With artificial intelligence being talked about now more than ever, Tom Wright spoke to some of the channel's early AI entrants to see if the technology is mature enough to solve customer problems, and make money
Artificial intelligence (AI) has undoubtedly been the buzz phrase of 2018. Along with machine learning, the two technologies have been billed as game changers, with the ability to change just about every industry in the world.
Multiple analysts and tech firms have published reports on AI's potential and the amount of money expected to be spent on it over the coming years - most recently Deloitte, which claims nine in 10 UK companies will have invested in AI by 2020, with over half investing more than £10m.
But behind the hype, examples of AI in action - in the public domain at least - are few and far between. The lack of tangible use cases presents a number of questions. Is AI ripe for opportunities, and can the channel actually make money out of it at this stage? With this in mind, CRN set out to find solid examples of channel organisations delving into AI to successfully solve genuine customer problems.
Watching your health
Next year will see the launch of the WellWatch, a smartwatch launched from a partnership between a UK health provider and Microsoft partner RedPixie. The device gathers data such as heart rate and blood pressure in real time and sends it back to a programme created by RedPixie. This platform then uses AI to assess the wearer's health and decide if any action needs to be taken.
If, for example, the wearer has had a sudden deterioration in heart rate, the system will send out a notification to the healthcare provider.
The GPS means that the wearer can be located instantly. Essentially, the technology enables emergency responders to arrive at the wearer's location with an idea of what has taken place without even having to speak to them.
"This is a true game changer," said RedPixie's chief digital officer Mitchell Feldman (pictured). "It will radically change the way that healthcare is delivered globally.
"The whole thing is designed to be ready to take on population scale overnight, so tomorrow I could take on the whole planet. Because it's on the cloud it's designed to be elastic, so I can ingest millions of events a day. That is
the beauty of IoT, machine learning and the cloud."
The process takes around 90 seconds to go from the incident taking place to the notification being sent to the relevant parties. But aside from notifying users of one-off events, the AI in the system will churn through the petabytes of data it receives from the devices and learn from what it analyses, meaning that it can begin to predict when a serious health incident is going to take place based on past events.
"We've never been able to model all of this data and understand when something is going to happen," Feldman added. "No one has ever aggregated all the data sets."
The device is not just designed for serious medical episodes. For example, it can alert family members if someone with dementia has strayed unusually far from their home or has been out longer than usual, or if someone has taken the watch off. It can also send alerts if someone has suffered a fall and alert the relevant people based on the severity of the incident.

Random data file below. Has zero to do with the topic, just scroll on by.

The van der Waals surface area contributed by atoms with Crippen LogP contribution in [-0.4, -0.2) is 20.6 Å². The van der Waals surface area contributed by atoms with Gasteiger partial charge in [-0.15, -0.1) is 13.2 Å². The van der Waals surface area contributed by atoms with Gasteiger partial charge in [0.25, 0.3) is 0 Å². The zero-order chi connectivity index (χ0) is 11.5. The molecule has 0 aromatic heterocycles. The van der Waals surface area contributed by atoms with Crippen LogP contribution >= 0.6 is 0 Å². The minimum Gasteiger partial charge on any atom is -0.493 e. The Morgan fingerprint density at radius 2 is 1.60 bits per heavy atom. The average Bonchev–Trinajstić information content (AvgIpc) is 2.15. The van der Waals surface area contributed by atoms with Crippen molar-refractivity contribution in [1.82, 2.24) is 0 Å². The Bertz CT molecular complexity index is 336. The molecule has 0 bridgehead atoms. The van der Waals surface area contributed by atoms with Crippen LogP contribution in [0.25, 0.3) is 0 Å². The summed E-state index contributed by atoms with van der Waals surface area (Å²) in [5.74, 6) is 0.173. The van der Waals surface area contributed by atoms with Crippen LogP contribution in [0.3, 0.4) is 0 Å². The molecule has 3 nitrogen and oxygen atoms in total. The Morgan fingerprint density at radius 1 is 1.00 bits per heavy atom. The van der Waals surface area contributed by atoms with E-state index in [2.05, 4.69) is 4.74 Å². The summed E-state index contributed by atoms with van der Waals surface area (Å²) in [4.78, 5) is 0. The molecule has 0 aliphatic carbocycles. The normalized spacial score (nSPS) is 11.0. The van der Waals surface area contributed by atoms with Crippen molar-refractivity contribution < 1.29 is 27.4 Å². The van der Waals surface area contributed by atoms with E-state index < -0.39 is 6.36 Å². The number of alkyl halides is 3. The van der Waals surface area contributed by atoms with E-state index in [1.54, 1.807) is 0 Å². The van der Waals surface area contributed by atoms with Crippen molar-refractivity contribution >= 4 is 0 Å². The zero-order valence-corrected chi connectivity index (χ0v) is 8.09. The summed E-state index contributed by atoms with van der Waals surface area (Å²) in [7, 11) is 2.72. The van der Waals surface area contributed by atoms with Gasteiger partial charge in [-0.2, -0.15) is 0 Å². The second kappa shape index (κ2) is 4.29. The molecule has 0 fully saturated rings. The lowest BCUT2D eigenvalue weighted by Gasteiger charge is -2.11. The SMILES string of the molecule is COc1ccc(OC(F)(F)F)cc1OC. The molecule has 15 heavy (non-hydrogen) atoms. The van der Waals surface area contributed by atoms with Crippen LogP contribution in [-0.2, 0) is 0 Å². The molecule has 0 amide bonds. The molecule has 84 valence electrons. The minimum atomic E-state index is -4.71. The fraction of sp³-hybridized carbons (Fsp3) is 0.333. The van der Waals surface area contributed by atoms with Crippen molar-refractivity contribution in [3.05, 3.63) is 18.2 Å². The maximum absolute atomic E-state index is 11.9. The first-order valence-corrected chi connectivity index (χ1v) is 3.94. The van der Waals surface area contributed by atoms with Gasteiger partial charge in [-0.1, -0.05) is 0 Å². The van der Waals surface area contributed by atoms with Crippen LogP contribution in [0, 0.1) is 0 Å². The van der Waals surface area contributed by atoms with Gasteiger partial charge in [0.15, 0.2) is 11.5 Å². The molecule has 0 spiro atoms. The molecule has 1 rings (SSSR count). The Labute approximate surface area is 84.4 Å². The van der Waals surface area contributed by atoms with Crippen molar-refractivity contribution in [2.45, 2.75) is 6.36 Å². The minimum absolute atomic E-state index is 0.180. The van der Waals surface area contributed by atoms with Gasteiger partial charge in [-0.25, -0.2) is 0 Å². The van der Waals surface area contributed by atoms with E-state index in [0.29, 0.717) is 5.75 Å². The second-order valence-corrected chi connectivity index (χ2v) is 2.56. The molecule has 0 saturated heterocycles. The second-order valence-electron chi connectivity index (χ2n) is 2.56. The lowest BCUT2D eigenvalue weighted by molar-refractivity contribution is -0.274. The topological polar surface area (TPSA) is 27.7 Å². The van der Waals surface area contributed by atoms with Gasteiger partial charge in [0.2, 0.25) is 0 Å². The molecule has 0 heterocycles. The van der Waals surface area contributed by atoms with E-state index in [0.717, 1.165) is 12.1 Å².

Stop wasting money
Moving away from AI on Microsoft's cloud, Cambridge-based Arcus Global has built its platform using Amazon Web Services (AWS) and Amazon's Alexa AI.
Alexa, the so-called personal assistant on the Amazon Echo speaker is often viewed as a gimmick, but Arcus has built its own platform on Amazon's foundational tech to help solve budgetary problems for a local government organisation.
Cost restraints in the public sector are well documented, so Arcus has used Alexa to create a solution specifically for Aylesbury Vale District Council (AVDC).
The solution enables customers to interact with their Echo device to carry out tasks that would usually require speaking to someone at the council, for example finding out information about council tax and booking waste collections.
The Alexa interface uses AI to engage with the end user and establish which task they want to carry out, before interacting with a back-end system built by Arcus which decides what to do with the information. If the customer wants to book a waste collection, for example, the system will interact with Salesforce in order to book
The ultimate aim is for the system to take on all the mundane tasks in the council, leaving its staff to focus
on more complex work.
"The customer service centre will still check it at the moment to make sure that we've got it right, but for the first couple of transactions we have managed to have a complete voice interface without the need for human intervention," said Arcus founder Lars Malmqvist.
"That becomes interesting as you start to scale up. It means that all the routine stuff where you can design a good conversation interface becomes almost 100 per cent automatable in terms of how you deal with the transaction.
"So far there have been between 200 and 300 users of those two transactions in Aylesbury which, given the amount of people owning an Echo, is not too bad. Probably 20 or 30 per cent of the people with an Echo in Aylebury have used it."
Arcus is now working on building out capabilities for around a dozen other queries for AVDC. Malmqvist said that usage of the services will only increase as the number of people with Amazon Echo devices goes up.
Staying in the public sector, Solutionpath has built a platform that uses AI to allow universities to track the progress of their students. The firm was founded by managing director Howard Hall and is part of the DTP Group, which houses HP reseller DTP.